• A63B23/03516For both arms together or both legs together; Aspects related to the co-ordination between right and left side limbs of a user
    • A63B23/03525Supports for both feet or both hands performing simultaneously the same movement, e.g. single pedal or single handle
    • AHUMAN NECESSITIES
    • A63SPORTS; GAMES; AMUSEMENTS
    • A63BAPPARATUS FOR PHYSICAL TRAINING, GYMNASTICS, SWIMMING, CLIMBING, OR FENCING; BALL GAMES; TRAINING EQUIPMENT
    • A63B24/00Electric or electronic controls for exercising apparatus of preceding groups; Controlling or monitoring of exercises, sportive games, training or athletic performances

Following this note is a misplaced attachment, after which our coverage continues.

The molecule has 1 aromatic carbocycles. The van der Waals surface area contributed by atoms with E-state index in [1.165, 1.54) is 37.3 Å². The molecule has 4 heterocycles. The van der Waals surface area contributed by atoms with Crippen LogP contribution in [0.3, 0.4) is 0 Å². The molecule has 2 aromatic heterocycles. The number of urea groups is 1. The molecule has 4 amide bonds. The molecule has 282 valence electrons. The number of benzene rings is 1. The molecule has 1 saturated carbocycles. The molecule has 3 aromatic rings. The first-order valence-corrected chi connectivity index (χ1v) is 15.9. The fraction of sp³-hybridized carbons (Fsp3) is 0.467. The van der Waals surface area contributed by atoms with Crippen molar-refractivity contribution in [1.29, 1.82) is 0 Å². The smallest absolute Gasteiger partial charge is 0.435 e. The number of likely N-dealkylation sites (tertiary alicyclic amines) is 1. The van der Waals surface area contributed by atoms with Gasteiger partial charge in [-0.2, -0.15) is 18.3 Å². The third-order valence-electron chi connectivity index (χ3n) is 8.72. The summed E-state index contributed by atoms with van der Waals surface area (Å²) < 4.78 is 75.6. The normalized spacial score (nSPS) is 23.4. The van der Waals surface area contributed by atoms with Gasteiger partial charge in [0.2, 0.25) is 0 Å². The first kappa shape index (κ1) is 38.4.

• A63B24/0087Electric or electronic controls for exercising apparatus of groups A63B21/00 - A63B23/00, e.g. controlling load
    • AHUMAN NECESSITIES
    • A63SPORTS; GAMES; AMUSEMENTS
    • A63BAPPARATUS FOR PHYSICAL TRAINING, GYMNASTICS, SWIMMING, CLIMBING, OR FENCING; BALL GAMES; TRAINING EQUIPMENT
    • A63B22/00Exercising apparatus specially adapted for conditioning the cardio-vascular system, for training agility or co-ordination of movements
    • A63B22/0076Rowing machines for conditioning the cardio-vascular system
    • A63B2022/0079Rowing machines for conditioning the cardio-vascular system with a pulling cable
    • AHUMAN NECESSITIES
    • A63SPORTS; GAMES; AMUSEMENTS
    • A63BAPPARATUS FOR PHYSICAL TRAINING, GYMNASTICS, SWIMMING, CLIMBING, OR FENCING; BALL GAMES; TRAINING EQUIPMENT
    • A63B22/00Exercising apparatus specially adapted for conditioning the cardio-vascular system, for training agility or co-ordination of movements